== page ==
Here is a piece of info for your collection: n=505000 Tested: k=3 to 100000 (100k), only odd k's Found prime for k=395 (!) 
20071024, 19:54  #4 
Mar 2006
Germany
5511_{8} Posts 
that's my intention: collecting information of rieselprimes and make it for everyone easier to avoid double work especially for 'newcomers' like i was some time ago. i had to find the information around the net by myself and want to make this search simplier for everyone.
no, this is not a new workarea for our RPSteam but only collecting of data. thanks for the data, Kosmaj. hope others follows to make 15k.org the best data source for k*2^n1 primes in the net! 
20071024, 20:04  #5  
May 2007
Kansas; USA
10371_{10} Posts 
Quote:
I can understand that since it is outside of the scope of RPS. One thing I might mention...I've given credit to RPS for my twin and quad primes on top5000 even though they were fixedn searches and weren't in the criteria for the RPS project. I did this because it was as a result of this forum and the 15k.org site that got me interested in searching for them and I thought it would be a nice thing to do for the project. I've somewhat resisted the temptation to do fixed n searches at higher ranges because they leave 'holes' in the k's. If I do much of this, it probably wouldn't be reportable primes. A couple of questions: When you say "don't post such primes as a part of the RPS project", are you saying that it should be on his own web pages only? Should we show RPS in the prover code if we find a top5000 prime from this? Thanks, Gary Last fiddled with by gd_barnes on 20071024 at 20:05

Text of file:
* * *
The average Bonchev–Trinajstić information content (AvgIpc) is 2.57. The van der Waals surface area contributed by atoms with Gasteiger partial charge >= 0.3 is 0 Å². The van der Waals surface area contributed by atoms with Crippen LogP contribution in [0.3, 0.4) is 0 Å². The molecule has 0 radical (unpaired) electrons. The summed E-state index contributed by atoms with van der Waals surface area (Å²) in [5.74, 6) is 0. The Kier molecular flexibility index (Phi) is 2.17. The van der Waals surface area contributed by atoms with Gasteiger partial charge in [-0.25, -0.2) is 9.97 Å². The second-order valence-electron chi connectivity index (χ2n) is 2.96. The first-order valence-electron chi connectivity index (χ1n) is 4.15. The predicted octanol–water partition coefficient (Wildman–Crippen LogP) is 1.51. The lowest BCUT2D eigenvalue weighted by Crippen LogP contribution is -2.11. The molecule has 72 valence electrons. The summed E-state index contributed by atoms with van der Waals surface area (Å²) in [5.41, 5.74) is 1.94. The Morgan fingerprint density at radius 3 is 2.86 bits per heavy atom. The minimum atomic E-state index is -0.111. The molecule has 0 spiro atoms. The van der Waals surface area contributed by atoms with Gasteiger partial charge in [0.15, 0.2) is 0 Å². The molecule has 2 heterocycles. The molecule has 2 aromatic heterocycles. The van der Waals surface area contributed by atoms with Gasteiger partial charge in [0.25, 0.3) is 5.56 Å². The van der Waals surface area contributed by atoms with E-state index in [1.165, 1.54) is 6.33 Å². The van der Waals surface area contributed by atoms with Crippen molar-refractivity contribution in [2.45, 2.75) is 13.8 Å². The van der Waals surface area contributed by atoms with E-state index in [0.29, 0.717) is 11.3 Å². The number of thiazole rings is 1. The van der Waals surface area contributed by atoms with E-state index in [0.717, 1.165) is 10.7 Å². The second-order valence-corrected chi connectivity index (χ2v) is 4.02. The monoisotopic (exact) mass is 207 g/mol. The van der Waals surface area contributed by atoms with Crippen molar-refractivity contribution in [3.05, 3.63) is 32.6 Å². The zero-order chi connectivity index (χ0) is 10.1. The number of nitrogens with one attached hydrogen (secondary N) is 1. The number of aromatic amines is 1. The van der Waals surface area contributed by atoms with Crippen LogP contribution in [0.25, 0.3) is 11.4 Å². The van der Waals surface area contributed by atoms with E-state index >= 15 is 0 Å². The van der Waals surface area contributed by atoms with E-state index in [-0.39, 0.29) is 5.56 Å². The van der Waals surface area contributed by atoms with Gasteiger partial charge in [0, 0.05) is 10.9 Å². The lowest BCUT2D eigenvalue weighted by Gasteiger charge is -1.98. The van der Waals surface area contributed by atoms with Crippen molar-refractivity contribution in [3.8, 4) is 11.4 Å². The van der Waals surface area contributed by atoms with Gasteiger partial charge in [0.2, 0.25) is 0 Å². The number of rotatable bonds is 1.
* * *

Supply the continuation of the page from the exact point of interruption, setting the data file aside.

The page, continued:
20071025, 22:16  #6 
I quite division it
"Chris"
Feb 2005
England
31·67 Posts 
Sieving several n at the same time with NewPGen
One of the disadvantages of searching for k*2^n+/1 with fixed n is that, as n grows, LLR gets slower as it works its way up the FFT sizes. But not always. If n is allowed to be even as well as odd then occasionally a lower FFT size will be chosen by LLR because, for example, (65536*5)*2^5000001 is the same as 5*2^5000161. We can use this to our advantage if we are prepared to keep the k comparatively low.